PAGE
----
Mary: In this work we also find a portrait of a dog. How would you comment on that?
Ion: Tell me first. Do you like it?
Mary: Sure. It is one of my favorites!
Ion: Ok! It's "Pipina" and what makes this portrait so interesting is the dog's actual expression, interrogating and apologetic at the same time. She literally returns the viewer's gaze! Expect more animal portraits in the future..
Mary: In this work we also find two portraits of the writer, Zyranna Zateli.
Ion: Yes. I have a deep respect for her work. Ms. Zateli was one of the very few well known persons I approached and a person who accepted my invitation with eagerness and a good heart.
Mary: How do you work on an image? What exactly do you do and how long does it take?
Ion: I have a big archive of photos taken while travelling or during my promenades. I always carry a camera with me even if it is only a point and shoot. The background in "Aggelos", "The hunter II" or even the one in "Zyranna Zateli" was taken with a point & shoot camera. When I have decided what the final composition will be and have gathered all my material, I start working on the computer. From now on, each portrait takes 40-120 hours in order to complete. For example "Eleni" required 100 hours of work, preposterous if you think that the image keeps its original background. Eleni was photographed in a corridor of her school - you can actually see this at the bottom.
It is a lonely job!..

Mary: Where does your inspiration come from?
Ion: From my memories and the conception I have of nature.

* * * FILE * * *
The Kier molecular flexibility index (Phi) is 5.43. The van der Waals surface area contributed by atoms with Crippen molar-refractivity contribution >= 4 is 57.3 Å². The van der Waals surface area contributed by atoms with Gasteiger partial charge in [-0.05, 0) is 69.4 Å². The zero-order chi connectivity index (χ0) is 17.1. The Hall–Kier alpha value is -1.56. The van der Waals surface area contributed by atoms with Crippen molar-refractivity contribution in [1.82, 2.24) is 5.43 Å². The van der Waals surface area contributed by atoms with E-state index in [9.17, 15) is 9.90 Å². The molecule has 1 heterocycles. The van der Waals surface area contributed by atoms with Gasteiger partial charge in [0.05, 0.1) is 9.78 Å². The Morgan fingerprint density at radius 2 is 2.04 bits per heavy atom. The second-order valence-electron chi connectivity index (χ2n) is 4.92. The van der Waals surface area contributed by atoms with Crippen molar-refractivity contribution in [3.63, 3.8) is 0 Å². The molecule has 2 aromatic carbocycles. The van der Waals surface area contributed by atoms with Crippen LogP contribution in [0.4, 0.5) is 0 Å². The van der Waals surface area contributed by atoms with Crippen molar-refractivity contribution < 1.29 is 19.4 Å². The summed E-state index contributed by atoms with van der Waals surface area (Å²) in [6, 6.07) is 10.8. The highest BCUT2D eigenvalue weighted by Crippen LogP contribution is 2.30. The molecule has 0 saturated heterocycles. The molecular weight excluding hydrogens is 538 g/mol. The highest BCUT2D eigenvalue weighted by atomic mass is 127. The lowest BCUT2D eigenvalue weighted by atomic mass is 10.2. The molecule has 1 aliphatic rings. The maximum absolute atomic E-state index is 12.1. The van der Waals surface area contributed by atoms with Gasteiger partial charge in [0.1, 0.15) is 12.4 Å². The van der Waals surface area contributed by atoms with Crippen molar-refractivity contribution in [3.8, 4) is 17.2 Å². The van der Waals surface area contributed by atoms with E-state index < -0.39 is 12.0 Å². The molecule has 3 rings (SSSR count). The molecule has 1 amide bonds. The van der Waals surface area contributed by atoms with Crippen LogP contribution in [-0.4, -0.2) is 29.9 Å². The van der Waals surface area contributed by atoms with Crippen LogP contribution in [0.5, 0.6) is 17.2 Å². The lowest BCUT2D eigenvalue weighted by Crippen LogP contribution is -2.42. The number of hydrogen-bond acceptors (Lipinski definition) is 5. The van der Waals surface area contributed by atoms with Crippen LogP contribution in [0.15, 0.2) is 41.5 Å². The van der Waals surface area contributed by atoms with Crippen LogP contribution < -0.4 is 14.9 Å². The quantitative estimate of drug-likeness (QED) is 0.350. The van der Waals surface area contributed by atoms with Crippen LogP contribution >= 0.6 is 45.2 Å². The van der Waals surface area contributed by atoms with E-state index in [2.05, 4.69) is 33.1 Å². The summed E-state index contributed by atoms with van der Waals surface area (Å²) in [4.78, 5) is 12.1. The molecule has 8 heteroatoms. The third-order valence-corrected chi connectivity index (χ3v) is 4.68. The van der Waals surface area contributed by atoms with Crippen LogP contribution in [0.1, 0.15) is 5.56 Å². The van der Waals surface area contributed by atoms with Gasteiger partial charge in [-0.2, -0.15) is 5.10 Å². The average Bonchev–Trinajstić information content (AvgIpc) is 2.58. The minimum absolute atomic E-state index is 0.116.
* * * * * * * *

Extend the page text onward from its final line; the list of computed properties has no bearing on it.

Mary: What kind of "tools" do you use? Is there something unusual that you do?
Ion: For the portraits and most of the backgrounds, I use my favourite digital SLR. A very compact and light camera. I really hope that technology will soon allow me to exclusively use a pocket camera for all of my shooting and maybe in the future my mobile phone's camera. Another eccentricity of mine is that I never use studio lighting.
Mary: Why?
Ion: I find it annoying. I see studio portraits and I really can't stand it. I am certain that sooner or later I'll have to use it as well but maybe by then, I'll find a formula of my own. We shall see..
Mary: Which are the artists you prefer? Those you admire and whose work you find inspiring?
Ion: There are scattered pictures here and there. I like the photographic portraits of Diamantopoulos senior, Jeanloup Sieff's work, many of Salvador Dali's and Rene Magritte's paintings, some of Rembrandt's and Raphael's and some of Gottfried Helnwein, mainly his watercolours. I also have great admiration for many of the things Jean Paul Goude has done and for Mauro Balletti, a very talented conceptual artist with a low profile. These are artists who influence many contemporary artists as well. I realise it daily.
Mary: Is there something you do that one would consider a little bit crazy or eccentric?
Ion: Sometimes while walking, I look at my shoes to make sure I'm wearing the same pair. Can you believe it? (laughs)
Mary: What are your plans for the future? Should we expect a new work and how soon?
Ion: I hope "Work on Portraits II" goes well! It took me two years to complete it, but i needed this time to experiment. An experimentation of profound importance to me. As a work it is a step beyond my previous one both technically and conceptually. For the future, I have under consideration a series of nude portraits, a "Work on Nudity" while I continue working on more portraits. It took me quite a while you know to understand the obvious. That the Earth does not rotate around me if you know what I mean. At least, no more than how it rotates around each one of us..
And that is a start!